Let’s fix Europe Together!
EPSU and the European Parliament 2009
Pledge your support for quality public services
Between 4-7 June 2009, 492 million EU citizens voted to elect their representatives to the European Parliament. EPSU intends to do our best to work with MEPs who understand the value of public services in the European Union.
For our voice to be heard we need YOU, the public service workers of Europe and the public service users of Europe to Identify! Sign up! and help us help the MEPs who support our call for EU policy that delivers quality healthcare, education, social services, public transport, energy, local government, and administration.
The main engine of our campaign is the “Public Service Pledge”, but there are 5 steps in our campaign.
5 steps to a progressive European Parliament!
Step One – Our suggestions for quality public services in the EU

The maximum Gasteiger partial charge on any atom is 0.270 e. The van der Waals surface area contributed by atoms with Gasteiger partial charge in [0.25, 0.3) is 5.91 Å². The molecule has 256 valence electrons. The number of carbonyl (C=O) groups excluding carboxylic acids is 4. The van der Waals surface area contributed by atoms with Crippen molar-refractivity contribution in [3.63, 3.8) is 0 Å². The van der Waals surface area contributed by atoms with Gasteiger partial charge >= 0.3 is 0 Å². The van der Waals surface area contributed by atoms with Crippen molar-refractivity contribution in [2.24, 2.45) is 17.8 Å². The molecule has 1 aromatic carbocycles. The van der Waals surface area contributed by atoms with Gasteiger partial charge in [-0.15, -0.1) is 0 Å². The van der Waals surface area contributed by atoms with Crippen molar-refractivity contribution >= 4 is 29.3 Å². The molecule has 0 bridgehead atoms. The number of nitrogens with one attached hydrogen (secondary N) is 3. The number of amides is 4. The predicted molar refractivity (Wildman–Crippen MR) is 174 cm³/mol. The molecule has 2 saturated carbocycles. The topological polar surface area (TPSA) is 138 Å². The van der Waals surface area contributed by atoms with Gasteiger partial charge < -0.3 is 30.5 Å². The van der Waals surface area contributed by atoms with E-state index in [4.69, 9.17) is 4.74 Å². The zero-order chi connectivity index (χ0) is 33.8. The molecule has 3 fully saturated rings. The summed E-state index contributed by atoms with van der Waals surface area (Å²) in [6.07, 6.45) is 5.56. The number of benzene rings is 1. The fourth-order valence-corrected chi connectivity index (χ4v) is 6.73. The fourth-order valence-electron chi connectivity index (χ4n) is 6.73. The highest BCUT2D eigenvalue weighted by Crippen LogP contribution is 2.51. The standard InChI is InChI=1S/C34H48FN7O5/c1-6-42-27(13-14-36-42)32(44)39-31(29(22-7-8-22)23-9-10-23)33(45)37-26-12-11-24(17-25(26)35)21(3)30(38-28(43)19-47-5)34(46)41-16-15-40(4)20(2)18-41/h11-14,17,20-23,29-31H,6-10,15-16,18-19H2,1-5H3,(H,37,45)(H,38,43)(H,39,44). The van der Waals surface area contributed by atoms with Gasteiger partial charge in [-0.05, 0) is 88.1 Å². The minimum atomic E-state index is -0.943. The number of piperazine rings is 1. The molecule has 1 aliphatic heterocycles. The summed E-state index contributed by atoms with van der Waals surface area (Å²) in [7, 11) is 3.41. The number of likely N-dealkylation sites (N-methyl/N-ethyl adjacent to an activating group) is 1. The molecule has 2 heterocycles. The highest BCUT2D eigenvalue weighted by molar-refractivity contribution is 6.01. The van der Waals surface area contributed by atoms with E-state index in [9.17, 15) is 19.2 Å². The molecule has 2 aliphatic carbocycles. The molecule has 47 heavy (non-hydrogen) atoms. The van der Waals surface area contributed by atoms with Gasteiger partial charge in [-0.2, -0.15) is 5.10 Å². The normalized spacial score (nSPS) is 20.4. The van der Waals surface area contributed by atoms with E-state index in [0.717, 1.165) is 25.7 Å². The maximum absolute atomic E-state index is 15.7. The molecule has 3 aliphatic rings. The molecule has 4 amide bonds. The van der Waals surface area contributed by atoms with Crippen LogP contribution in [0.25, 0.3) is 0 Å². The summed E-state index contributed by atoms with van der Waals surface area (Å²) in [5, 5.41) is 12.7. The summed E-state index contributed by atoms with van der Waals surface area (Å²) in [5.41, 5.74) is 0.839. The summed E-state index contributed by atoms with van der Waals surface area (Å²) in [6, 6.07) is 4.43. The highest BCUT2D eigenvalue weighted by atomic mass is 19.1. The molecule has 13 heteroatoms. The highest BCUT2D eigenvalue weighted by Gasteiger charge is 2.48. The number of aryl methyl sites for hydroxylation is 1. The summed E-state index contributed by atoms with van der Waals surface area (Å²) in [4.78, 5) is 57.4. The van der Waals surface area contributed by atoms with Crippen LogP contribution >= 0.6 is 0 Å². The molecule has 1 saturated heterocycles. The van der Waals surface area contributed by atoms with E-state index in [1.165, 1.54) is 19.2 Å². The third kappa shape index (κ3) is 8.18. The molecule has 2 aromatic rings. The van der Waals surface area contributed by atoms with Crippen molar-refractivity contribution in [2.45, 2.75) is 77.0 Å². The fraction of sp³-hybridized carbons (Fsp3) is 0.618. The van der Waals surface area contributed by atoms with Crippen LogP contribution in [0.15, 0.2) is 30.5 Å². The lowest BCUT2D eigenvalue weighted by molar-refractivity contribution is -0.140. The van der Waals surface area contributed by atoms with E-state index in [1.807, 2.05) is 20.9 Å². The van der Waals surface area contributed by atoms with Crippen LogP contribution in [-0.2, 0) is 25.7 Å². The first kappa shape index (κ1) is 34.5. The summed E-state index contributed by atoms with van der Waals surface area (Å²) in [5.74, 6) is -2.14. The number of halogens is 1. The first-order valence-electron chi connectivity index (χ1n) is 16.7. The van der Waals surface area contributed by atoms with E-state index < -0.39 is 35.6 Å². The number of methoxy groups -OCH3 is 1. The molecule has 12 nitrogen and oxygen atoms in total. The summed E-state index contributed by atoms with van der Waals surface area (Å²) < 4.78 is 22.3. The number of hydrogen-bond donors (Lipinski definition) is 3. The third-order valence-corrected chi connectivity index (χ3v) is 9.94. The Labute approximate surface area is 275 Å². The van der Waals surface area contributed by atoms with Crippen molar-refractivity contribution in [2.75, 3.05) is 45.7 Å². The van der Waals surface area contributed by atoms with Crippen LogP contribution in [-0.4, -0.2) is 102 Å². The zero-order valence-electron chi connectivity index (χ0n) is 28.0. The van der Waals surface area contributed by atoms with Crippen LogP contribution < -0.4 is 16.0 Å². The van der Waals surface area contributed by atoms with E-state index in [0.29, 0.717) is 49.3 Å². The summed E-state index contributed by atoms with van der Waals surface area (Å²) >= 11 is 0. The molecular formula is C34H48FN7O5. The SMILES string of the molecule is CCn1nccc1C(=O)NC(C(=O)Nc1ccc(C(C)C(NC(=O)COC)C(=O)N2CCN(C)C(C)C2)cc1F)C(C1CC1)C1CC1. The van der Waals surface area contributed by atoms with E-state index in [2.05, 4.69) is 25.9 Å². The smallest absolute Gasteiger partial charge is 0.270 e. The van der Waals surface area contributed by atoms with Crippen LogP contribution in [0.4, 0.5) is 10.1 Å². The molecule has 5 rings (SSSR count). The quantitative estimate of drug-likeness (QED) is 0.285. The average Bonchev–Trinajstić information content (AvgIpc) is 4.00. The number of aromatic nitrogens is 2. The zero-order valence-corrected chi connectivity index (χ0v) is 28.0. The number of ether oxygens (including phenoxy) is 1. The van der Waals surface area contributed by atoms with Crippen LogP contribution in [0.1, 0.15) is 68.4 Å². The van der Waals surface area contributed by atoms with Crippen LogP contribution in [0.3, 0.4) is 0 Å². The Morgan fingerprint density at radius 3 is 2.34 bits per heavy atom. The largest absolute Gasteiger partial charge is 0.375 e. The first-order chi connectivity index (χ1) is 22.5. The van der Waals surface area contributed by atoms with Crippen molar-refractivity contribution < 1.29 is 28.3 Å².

Step Two – Getting the Election candidates to pledge their support
Step Three – Mobilizing our members and telling their stories
Step Four – Returning to Quality - Turning the tide, service by service
Step Five – Working for Quality Public Services in the European Parliament
Since 2004 what have been the positive gains for public services at the EU level? It is hard to see. The European Commission, under Jose Manuel Barroso, has repeatedly stalled and delayed on concrete proposals for public services. Instead they have spent the last four years promoting looser and looser regulations, despite the mounting evidence of how disastrous this policy has been.
The European Parliament has not been able to shift the focus of the policy agenda to the extent we want. From 2004-2009 too much of the Parliament’s work has been defensive in nature, as MEPs attempt to dilute the worst elements of the Commission’s deregulation agenda; on the services directive; working time; healthcare to name a few.
But the European Parliament is too valuable, and too representative, to be wasted in a “watchdog” role. The Parliament needs to be setting a progressive agenda that connects with the people of Europe. That is why, as Christophe Rouillon has said, we hope that the ‘ostrich policy’ as regards public services will end after the European election of 2009.